The European Union and Canada signed Sunday a landmark trade pact, reports the AP, ending days of drama after a small Belgian region refused to endorse the agreement and deeply embarrassed the EU. The long-delayed Comprehensive and Economic Trade Agreement was bedeviled by yet another hold up overnight when Canadian PM Justin Trudeau's plane had to return to Ottawa because of mechanical issues. "What patience," exclaimed European Commission President Jean-Claude Juncker as he embraced the arriving Trudeau at EU headquarters in Brussels. Trudeau said "difficult things are difficult, but we were able to succeed." Trudeau and Juncker signed the pact with European Council President Donald Tusk and Slovak Prime Minister Robert Fico, whose country holds the EU's rotating presidency.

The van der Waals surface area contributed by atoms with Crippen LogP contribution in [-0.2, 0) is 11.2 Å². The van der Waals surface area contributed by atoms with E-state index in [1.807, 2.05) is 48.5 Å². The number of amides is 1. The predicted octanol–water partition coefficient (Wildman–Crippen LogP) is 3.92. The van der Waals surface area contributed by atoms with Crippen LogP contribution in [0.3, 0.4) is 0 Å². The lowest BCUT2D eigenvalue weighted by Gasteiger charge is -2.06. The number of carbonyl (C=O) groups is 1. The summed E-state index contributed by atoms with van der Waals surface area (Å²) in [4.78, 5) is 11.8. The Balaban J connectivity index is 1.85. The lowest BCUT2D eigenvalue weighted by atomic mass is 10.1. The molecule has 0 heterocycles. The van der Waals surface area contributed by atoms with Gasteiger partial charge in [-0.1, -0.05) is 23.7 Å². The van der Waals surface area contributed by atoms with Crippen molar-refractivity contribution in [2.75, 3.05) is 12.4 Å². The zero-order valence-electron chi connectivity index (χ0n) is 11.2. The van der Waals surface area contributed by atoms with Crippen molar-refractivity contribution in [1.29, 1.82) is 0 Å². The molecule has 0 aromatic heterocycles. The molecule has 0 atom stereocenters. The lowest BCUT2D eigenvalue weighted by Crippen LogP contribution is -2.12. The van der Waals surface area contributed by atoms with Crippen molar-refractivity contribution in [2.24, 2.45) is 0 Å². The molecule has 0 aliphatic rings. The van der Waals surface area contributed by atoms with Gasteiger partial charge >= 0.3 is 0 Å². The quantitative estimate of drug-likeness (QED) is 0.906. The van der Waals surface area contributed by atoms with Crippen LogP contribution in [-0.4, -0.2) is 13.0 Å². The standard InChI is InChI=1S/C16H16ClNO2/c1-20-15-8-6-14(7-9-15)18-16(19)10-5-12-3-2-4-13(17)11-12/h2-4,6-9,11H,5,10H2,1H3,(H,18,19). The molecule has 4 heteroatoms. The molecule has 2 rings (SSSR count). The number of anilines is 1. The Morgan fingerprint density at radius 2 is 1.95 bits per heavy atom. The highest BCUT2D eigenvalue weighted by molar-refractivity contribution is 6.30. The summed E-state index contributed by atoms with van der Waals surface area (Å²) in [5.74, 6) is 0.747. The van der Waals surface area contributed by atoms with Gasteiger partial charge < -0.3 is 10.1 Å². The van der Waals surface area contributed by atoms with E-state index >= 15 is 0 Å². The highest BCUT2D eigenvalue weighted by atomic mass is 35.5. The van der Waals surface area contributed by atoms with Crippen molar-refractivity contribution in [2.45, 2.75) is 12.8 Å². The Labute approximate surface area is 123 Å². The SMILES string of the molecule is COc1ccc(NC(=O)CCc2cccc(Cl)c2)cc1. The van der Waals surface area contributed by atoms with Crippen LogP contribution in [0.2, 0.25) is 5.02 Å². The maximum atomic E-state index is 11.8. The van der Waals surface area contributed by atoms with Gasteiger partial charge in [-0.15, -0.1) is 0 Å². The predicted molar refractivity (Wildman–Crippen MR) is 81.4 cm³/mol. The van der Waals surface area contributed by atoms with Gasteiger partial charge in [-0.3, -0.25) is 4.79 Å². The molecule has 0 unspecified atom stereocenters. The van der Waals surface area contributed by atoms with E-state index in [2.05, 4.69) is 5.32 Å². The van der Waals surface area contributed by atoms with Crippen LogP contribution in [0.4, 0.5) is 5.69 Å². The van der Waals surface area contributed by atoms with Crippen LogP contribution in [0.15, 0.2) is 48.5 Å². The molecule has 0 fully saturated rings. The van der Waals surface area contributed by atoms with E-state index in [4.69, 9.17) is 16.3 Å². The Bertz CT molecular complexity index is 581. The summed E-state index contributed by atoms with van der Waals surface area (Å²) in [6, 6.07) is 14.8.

The EU needed unanimity among all its 28 members and Belgium needed the backing of all its regions to approve the pact. Trudeau had been due to sign CETA on Thursday, but was forced to cancel his flight when the country could not sign on because of opposition from the Wallonia region. After several rounds of talks late into the night Belgium formally gave its endorsement on Saturday morning. Smaller than New Jersey, Wallonia region blocked the deal between more than 500 million EU citizens and 35 million Canadians for several weeks. The delay raised troubling questions about the EU's ability to seal big trade agreements. Work on a similar pact with the United States dubbed TTIP barely advanced this year. "There is no realism in concluding TTIP right now," the EU trade commissioner said Sunday, noting the US election. (Read more free trade agreements stories.)